Simple Gear

Simple gear of base and follower wheels with adjustable gear ratio and friction losses

Library

Gears

Description

The Simple Gear block represents a gearbox that constrains the two connected driveline axes, base (B) and follower (F), to corotate with a fixed ratio that you specify. You can choose whether the follower axis rotates in the same or opposite direction as the base axis. If they rotate in the same direction, ωF and ωB have the same sign. If they rotate in opposite directions, ωF and ωB have opposite signs. For model details, see Simple Gear Model.

Ports

B and F are rotational conserving ports representing, respectively, the base and follower gear wheels.

Dialog Box and Parameters

Main

Follower (F) to base (B) teeth ratio (NF/NB)

Fixed ratio gFB of the follower axis to the base axis. The gear ratio must be strictly positive. The default is 2.

Output shaft rotates

Direction of motion of the follower (output) driveshaft relative to the motion of the base (input) driveshaft. The default is In opposite direction to input shaft.

Meshing Losses

Friction model

List of friction models at various precision levels for estimating power losses due to meshing.

  • No meshing losses - Suitable for HIL simulation — Neglect friction between gear cogs. Meshing is ideal.

  • Constant efficiency — Reduce torque transfer by a constant efficiency factor. This factor falls in the range 0 < η ≤ 1 and is independent of load. Selecting this option exposes additional parameters.

     Constant efficiency

  • Load-dependent efficiency — Reduce torque transfer by a variable efficiency factor. This factor falls in the range 0 < η < 1 and varies with the torque load. Selecting this option exposes additional parameters.

     Load-Dependent Efficiency

Viscous Losses

Viscous friction coefficients at base (B) and follower (F)

Two-element array with the viscous friction coefficients in effect at the base and follower shafts. The default array, [0 0], corresponds to zero viscous losses.

Simple Gear Model

Ideal Gear Constraint and Gear Ratio

Simple Gear imposes one kinematic constraint on the two connected axes:

rFωF = rBωB .

The follower-base gear ratio gFB = rF/rB = NF/NB. N is the number of teeth on each gear. The two degrees of freedom reduce to one independent degree of freedom.

The torque transfer is:

gFBτB + τFτloss = 0 ,

with τloss = 0 in the ideal case.

Nonideal Gear Constraint and Losses

In the nonideal case, τloss ≠ 0. For general considerations on nonideal gear modeling, see Model Gears with Losses.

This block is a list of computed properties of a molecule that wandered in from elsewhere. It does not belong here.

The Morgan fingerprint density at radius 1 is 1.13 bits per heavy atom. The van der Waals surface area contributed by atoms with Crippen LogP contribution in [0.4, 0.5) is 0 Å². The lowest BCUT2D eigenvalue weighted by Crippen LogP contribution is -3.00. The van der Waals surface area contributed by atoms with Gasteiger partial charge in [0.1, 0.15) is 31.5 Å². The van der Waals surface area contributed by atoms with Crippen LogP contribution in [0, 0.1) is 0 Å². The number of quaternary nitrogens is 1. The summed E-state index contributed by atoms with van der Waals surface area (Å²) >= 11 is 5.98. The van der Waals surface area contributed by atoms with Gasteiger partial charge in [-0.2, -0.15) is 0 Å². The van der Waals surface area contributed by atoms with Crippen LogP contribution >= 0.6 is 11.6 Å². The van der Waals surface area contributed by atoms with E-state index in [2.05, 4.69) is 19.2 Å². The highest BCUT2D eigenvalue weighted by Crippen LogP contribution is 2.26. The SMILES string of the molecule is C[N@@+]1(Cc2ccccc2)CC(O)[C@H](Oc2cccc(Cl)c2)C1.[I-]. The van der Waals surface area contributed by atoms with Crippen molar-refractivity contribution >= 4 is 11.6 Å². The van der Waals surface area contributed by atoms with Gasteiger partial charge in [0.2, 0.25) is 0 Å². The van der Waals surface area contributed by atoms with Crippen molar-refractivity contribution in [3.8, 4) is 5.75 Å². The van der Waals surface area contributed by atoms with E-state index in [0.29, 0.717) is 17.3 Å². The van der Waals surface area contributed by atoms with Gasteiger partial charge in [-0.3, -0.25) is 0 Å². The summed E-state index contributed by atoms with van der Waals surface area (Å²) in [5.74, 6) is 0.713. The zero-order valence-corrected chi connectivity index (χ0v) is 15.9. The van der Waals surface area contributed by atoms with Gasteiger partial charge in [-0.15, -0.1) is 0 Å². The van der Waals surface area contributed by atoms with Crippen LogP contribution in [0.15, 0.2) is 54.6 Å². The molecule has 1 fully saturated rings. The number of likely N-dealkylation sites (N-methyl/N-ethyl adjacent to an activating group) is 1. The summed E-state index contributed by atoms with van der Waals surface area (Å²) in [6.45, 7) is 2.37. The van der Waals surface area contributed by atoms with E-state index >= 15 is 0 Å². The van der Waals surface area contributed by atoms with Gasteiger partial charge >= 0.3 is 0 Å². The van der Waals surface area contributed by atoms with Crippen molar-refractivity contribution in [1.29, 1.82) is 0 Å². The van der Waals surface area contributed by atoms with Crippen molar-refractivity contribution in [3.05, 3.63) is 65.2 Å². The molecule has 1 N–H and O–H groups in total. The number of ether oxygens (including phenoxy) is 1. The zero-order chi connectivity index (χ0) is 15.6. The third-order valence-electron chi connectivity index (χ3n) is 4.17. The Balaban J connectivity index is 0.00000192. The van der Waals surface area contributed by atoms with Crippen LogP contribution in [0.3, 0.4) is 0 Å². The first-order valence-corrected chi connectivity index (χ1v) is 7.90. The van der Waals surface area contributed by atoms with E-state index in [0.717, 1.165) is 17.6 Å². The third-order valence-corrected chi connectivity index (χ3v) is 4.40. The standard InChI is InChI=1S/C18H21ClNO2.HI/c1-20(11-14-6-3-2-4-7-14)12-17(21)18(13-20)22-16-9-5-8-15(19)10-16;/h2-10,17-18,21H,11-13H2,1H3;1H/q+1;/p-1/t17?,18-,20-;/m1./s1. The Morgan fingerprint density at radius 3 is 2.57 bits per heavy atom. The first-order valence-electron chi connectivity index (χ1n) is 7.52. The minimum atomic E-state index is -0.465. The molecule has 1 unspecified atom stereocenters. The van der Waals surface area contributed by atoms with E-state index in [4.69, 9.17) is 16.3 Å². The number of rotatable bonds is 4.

In a nonideal gear pair (B,F), the angular velocity, gear radii, and gear teeth constraints are unchanged. But the transferred torque and power are reduced by:

  • Coulomb friction between teeth surfaces on gears B and F, characterized by efficiency η

  • Viscous coupling of driveshafts with bearings, parametrized by viscous friction coefficients μ

τloss = τCoul·tanh(4ωout/ωth) + μωout , τCoul = |τF|·(1 – η) .

The hyperbolic tangent regularizes the sign change in the Coulomb friction torque when the angular velocity changes sign.

Power FlowPower Loss ConditionOutput Driveshaft ωout
ForwardωBτB > ωFτFFollower, ωF
ReverseωBτB < ωFτFBase, ωB

Constant Efficiency

In the constant efficiency case, η is constant, independent of load or power transferred.

Load-Dependent Efficiency

In the load-dependent efficiency case, η depends on the load or power transferred across the gears. For either power flow, τCoul = gFBτidle + kτF. k is a proportionality constant. η is related to τCoul in the standard, preceding form but becomes dependent on load:

η = τF/[gFBτidle + (k + 1)τF] .

Limitations

  • Gear inertia is negligible. It does not impact gear dynamics.

  • Gears are rigid. They do not deform.

  • Coulomb friction slows down simulation. See Adjust Model Fidelity.

Examples

The sdl_simple_gearsdl_simple_gear example model gives a basic example of a simple gear.

The sdl_backlashsdl_backlash example model illustrates a gear with backlash.

The sdl_gearbox_efficiencysdl_gearbox_efficiency example model measures the efficiency of a nonideal simple gear by comparing output to input power.

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